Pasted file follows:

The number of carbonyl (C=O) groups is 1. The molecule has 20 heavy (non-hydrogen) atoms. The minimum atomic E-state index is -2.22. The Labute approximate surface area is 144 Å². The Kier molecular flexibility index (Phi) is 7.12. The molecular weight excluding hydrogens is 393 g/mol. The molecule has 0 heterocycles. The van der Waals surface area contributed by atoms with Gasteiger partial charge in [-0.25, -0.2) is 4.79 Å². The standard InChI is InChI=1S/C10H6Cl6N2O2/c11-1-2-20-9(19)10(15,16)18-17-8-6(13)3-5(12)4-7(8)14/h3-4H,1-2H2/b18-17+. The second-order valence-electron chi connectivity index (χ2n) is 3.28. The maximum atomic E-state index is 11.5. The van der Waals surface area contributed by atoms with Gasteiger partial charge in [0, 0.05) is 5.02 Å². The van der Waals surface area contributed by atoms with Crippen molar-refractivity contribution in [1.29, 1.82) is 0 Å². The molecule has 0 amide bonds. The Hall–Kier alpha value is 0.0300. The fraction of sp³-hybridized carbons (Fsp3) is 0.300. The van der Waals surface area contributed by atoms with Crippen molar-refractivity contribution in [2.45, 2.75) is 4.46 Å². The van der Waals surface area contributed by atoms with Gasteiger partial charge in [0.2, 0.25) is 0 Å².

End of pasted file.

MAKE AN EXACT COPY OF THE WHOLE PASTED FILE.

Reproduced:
The number of carbonyl (C=O) groups is 1. The molecule has 20 heavy (non-hydrogen) atoms. The minimum atomic E-state index is -2.22. The Labute approximate surface area is 144 Å². The Kier molecular flexibility index (Phi) is 7.12. The molecular weight excluding hydrogens is 393 g/mol. The molecule has 0 heterocycles. The van der Waals surface area contributed by atoms with Gasteiger partial charge in [-0.25, -0.2) is 4.79 Å². The standard InChI is InChI=1S/C10H6Cl6N2O2/c11-1-2-20-9(19)10(15,16)18-17-8-6(13)3-5(12)4-7(8)14/h3-4H,1-2H2/b18-17+. The second-order valence-electron chi connectivity index (χ2n) is 3.28. The maximum atomic E-state index is 11.5. The van der Waals surface area contributed by atoms with Gasteiger partial charge in [0, 0.05) is 5.02 Å². The van der Waals surface area contributed by atoms with Crippen molar-refractivity contribution in [1.29, 1.82) is 0 Å². The molecule has 0 amide bonds. The Hall–Kier alpha value is 0.0300. The fraction of sp³-hybridized carbons (Fsp3) is 0.300. The van der Waals surface area contributed by atoms with Crippen molar-refractivity contribution in [2.45, 2.75) is 4.46 Å². The van der Waals surface area contributed by atoms with Gasteiger partial charge in [0.2, 0.25) is 0 Å².